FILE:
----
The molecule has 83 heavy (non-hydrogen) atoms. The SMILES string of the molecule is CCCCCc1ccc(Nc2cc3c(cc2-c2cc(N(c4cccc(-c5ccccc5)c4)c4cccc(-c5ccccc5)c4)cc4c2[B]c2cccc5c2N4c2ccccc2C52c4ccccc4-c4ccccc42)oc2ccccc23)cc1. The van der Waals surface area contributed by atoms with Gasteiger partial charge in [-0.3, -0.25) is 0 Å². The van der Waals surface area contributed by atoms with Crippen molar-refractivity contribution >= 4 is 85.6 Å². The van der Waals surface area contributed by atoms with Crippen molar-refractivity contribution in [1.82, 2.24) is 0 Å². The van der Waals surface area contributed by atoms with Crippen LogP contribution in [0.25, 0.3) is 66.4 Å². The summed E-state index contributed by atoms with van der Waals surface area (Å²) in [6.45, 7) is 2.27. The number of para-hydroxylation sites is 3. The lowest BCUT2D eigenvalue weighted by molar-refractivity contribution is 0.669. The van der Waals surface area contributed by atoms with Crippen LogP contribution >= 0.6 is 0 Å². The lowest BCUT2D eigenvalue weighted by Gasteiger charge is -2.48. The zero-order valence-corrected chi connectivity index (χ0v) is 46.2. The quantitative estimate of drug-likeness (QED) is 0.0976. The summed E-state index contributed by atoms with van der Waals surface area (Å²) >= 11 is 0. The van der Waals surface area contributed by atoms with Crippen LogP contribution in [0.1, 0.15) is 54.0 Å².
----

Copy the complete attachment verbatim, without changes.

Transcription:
The molecule has 83 heavy (non-hydrogen) atoms. The SMILES string of the molecule is CCCCCc1ccc(Nc2cc3c(cc2-c2cc(N(c4cccc(-c5ccccc5)c4)c4cccc(-c5ccccc5)c4)cc4c2[B]c2cccc5c2N4c2ccccc2C52c4ccccc4-c4ccccc42)oc2ccccc23)cc1. The van der Waals surface area contributed by atoms with Gasteiger partial charge in [-0.3, -0.25) is 0 Å². The van der Waals surface area contributed by atoms with Crippen molar-refractivity contribution >= 4 is 85.6 Å². The van der Waals surface area contributed by atoms with Crippen molar-refractivity contribution in [1.82, 2.24) is 0 Å². The van der Waals surface area contributed by atoms with Crippen LogP contribution in [0.25, 0.3) is 66.4 Å². The summed E-state index contributed by atoms with van der Waals surface area (Å²) in [6.45, 7) is 2.27. The number of para-hydroxylation sites is 3. The lowest BCUT2D eigenvalue weighted by molar-refractivity contribution is 0.669. The van der Waals surface area contributed by atoms with Crippen LogP contribution >= 0.6 is 0 Å². The lowest BCUT2D eigenvalue weighted by Gasteiger charge is -2.48. The zero-order valence-corrected chi connectivity index (χ0v) is 46.2. The quantitative estimate of drug-likeness (QED) is 0.0976. The summed E-state index contributed by atoms with van der Waals surface area (Å²) >= 11 is 0. The van der Waals surface area contributed by atoms with Crippen LogP contribution in [0.1, 0.15) is 54.0 Å².